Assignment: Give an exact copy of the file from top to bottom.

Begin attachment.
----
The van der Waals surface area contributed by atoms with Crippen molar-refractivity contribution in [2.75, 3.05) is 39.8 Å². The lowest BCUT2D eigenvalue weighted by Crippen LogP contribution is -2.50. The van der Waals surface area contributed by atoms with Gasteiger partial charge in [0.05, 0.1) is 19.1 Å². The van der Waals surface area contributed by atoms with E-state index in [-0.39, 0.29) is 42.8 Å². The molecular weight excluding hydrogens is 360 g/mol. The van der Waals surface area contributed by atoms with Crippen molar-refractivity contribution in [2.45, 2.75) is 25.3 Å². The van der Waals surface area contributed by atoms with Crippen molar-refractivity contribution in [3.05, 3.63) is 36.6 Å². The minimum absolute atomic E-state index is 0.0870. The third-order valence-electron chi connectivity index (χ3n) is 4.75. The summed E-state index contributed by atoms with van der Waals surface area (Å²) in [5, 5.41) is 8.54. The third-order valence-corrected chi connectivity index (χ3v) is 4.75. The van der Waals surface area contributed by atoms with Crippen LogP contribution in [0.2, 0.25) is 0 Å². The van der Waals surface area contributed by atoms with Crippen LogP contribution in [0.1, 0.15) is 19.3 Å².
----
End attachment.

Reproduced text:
The van der Waals surface area contributed by atoms with Crippen molar-refractivity contribution in [2.75, 3.05) is 39.8 Å². The lowest BCUT2D eigenvalue weighted by Crippen LogP contribution is -2.50. The van der Waals surface area contributed by atoms with Gasteiger partial charge in [0.05, 0.1) is 19.1 Å². The van der Waals surface area contributed by atoms with E-state index in [-0.39, 0.29) is 42.8 Å². The molecular weight excluding hydrogens is 360 g/mol. The van der Waals surface area contributed by atoms with Crippen molar-refractivity contribution in [2.45, 2.75) is 25.3 Å². The van der Waals surface area contributed by atoms with Crippen molar-refractivity contribution in [3.05, 3.63) is 36.6 Å². The minimum absolute atomic E-state index is 0.0870. The third-order valence-electron chi connectivity index (χ3n) is 4.75. The summed E-state index contributed by atoms with van der Waals surface area (Å²) in [5, 5.41) is 8.54. The third-order valence-corrected chi connectivity index (χ3v) is 4.75. The van der Waals surface area contributed by atoms with Crippen LogP contribution in [0.2, 0.25) is 0 Å². The van der Waals surface area contributed by atoms with Crippen LogP contribution in [0.1, 0.15) is 19.3 Å².